Police found him sitting on the floor of his old apartment near a bucket of urine, still dressed in his hospital gown.
The apartment had been condemned for the squalor _ food on the floor, flies _ and his smoking in bed. But the mentally ill man, just released from the hospital, had managed to get back in. For the second time in four days, he was taken by ambulance to the hospital.
Three firefighters, a battalion chief, the police chief, two police officers, a code enforcement person and a housing official responded, and finally, an ambulance crew _ at a cost of thousands of dollars, Police Chief Michael Schirling said.
Police and emergency responders around the nation have long struggled to deal with people who have mental illness, and some say the situation is only getting worse. A poor economy and cuts to institutional programs threaten to overwhelm personnel trained to deal with crime and vehicle accidents, not mental crises.
"The problem seems to be accelerating in scope and severity of late," the police chief said. "More folks in need of mental health services, more significant issues occurring on the street as a result, and fewer available services for folks in acute crisis or those who are service-resistant."
On the same day they removed the mental patient from the condemned apartment, police searched the other end of Burlington for a homeless man who'd been yelling at kids in a residential neighborhood. Parents wouldn't let their children out alone. Some called 911.
The man has paranoid schizophrenia and other mental illnesses but has refused treatment, so police charged him with disorderly conduct. The chief called it a "workaround," designed to get him into the mental health system by judicial order.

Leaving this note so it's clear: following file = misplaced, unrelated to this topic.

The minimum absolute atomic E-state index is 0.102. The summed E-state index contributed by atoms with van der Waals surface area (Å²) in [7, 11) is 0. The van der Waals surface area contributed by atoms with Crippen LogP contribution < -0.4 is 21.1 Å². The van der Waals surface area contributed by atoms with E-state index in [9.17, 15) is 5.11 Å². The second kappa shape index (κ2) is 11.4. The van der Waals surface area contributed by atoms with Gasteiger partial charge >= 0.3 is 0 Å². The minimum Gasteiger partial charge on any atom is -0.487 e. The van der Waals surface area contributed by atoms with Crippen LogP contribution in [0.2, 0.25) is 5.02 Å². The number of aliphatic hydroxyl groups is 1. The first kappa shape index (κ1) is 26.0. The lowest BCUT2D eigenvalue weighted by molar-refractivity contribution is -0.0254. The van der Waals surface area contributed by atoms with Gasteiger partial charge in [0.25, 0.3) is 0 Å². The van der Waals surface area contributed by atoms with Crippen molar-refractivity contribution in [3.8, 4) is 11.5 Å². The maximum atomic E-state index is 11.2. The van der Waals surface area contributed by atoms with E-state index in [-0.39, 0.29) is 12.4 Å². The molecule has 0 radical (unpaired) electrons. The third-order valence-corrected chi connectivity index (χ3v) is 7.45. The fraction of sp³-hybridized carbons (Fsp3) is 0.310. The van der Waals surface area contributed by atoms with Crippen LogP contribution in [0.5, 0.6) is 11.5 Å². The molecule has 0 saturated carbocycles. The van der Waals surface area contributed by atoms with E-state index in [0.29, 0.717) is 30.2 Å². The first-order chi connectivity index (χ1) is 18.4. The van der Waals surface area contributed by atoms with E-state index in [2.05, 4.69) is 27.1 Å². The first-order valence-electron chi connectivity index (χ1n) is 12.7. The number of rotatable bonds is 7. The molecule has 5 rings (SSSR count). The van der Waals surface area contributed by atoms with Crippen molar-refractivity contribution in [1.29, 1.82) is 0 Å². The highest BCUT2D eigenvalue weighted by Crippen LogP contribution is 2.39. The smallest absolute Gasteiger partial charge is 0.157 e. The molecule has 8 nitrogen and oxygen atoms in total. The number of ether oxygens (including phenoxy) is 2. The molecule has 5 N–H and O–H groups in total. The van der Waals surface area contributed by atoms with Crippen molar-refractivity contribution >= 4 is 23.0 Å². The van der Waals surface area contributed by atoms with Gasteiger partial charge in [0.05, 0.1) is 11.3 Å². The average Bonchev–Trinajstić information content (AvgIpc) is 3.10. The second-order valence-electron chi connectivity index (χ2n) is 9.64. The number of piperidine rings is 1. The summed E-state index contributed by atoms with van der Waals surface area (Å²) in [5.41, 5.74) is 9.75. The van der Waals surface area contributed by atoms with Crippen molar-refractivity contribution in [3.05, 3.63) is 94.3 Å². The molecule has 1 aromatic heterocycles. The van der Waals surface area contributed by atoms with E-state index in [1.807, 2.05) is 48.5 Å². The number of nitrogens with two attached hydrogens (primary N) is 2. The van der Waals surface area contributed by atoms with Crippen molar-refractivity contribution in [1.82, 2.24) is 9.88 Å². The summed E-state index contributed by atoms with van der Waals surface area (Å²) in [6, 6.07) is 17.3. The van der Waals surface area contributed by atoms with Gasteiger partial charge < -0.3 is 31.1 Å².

"It's a perversion of the system," he said.
And a clear sign that the mental health system has been gutted, he said.
The Burlington Police Department recently hired a mental health specialist with federal stimulus funding to handle some of these calls, in hopes of reducing the number of people with mental illness who are shuttled unnecessarily into the justice system, Schirling said.
Around the country, as many as 1,300 departments have set up crisis intervention teams, modeled after a pioneering Memphis, Tenn., program created in 1988 after police shot a man with mental illness. The teams get specialized mental health training and work with the community on the responses.
The Memphis Police Department now has 225 crisis intervention team members who volunteered for the training.
After the move nationally to deinstitutionalize the mentally ill 50 years ago, resources were not adequately invested in community services, officials said. Many communities don't have enough beds in inpatient hospitals or community mental health programs _ where people are monitored to make sure they take medication _ to respond to people in crisis. The problem is likely to worsen as states slash budgets.
"Cuts to inpatient hospitals and community services are particularly devastating because they increase burdens on law enforcement and leave police officers and other first responders with few options when they respond to people with serious mental illness who are in crisis," said Ron Honberg, director of legal affairs for the National Alliance on Mental Illness.